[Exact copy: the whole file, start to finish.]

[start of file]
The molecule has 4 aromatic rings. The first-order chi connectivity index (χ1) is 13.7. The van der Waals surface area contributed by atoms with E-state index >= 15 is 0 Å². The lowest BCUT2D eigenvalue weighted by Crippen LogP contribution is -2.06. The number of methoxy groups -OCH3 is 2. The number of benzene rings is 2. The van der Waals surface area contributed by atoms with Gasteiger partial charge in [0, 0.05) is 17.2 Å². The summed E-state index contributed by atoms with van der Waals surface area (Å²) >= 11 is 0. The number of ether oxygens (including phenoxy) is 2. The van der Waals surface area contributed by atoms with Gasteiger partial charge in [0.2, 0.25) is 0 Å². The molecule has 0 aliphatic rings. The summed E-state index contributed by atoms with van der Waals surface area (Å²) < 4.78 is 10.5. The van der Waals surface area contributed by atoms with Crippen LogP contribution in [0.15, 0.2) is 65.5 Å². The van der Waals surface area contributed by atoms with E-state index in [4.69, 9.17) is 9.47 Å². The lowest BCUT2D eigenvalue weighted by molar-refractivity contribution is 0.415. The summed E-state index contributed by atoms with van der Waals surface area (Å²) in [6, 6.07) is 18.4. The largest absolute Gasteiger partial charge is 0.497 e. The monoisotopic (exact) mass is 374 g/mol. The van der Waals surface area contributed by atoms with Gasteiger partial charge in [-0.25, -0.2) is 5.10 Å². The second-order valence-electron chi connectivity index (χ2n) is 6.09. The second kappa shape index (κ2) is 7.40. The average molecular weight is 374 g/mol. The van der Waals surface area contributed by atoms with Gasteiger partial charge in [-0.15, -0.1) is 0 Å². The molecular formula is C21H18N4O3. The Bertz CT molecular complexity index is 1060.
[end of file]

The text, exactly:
The molecule has 4 aromatic rings. The first-order chi connectivity index (χ1) is 13.7. The van der Waals surface area contributed by atoms with E-state index >= 15 is 0 Å². The lowest BCUT2D eigenvalue weighted by Crippen LogP contribution is -2.06. The number of methoxy groups -OCH3 is 2. The number of benzene rings is 2. The van der Waals surface area contributed by atoms with Gasteiger partial charge in [0, 0.05) is 17.2 Å². The summed E-state index contributed by atoms with van der Waals surface area (Å²) >= 11 is 0. The number of ether oxygens (including phenoxy) is 2. The van der Waals surface area contributed by atoms with Gasteiger partial charge in [0.2, 0.25) is 0 Å². The molecule has 0 aliphatic rings. The summed E-state index contributed by atoms with van der Waals surface area (Å²) < 4.78 is 10.5. The van der Waals surface area contributed by atoms with Crippen LogP contribution in [0.15, 0.2) is 65.5 Å². The van der Waals surface area contributed by atoms with E-state index in [4.69, 9.17) is 9.47 Å². The lowest BCUT2D eigenvalue weighted by molar-refractivity contribution is 0.415. The summed E-state index contributed by atoms with van der Waals surface area (Å²) in [6, 6.07) is 18.4. The largest absolute Gasteiger partial charge is 0.497 e. The monoisotopic (exact) mass is 374 g/mol. The van der Waals surface area contributed by atoms with Gasteiger partial charge in [-0.25, -0.2) is 5.10 Å². The second-order valence-electron chi connectivity index (χ2n) is 6.09. The second kappa shape index (κ2) is 7.40. The average molecular weight is 374 g/mol. The van der Waals surface area contributed by atoms with Gasteiger partial charge in [-0.15, -0.1) is 0 Å². The molecular formula is C21H18N4O3. The Bertz CT molecular complexity index is 1060.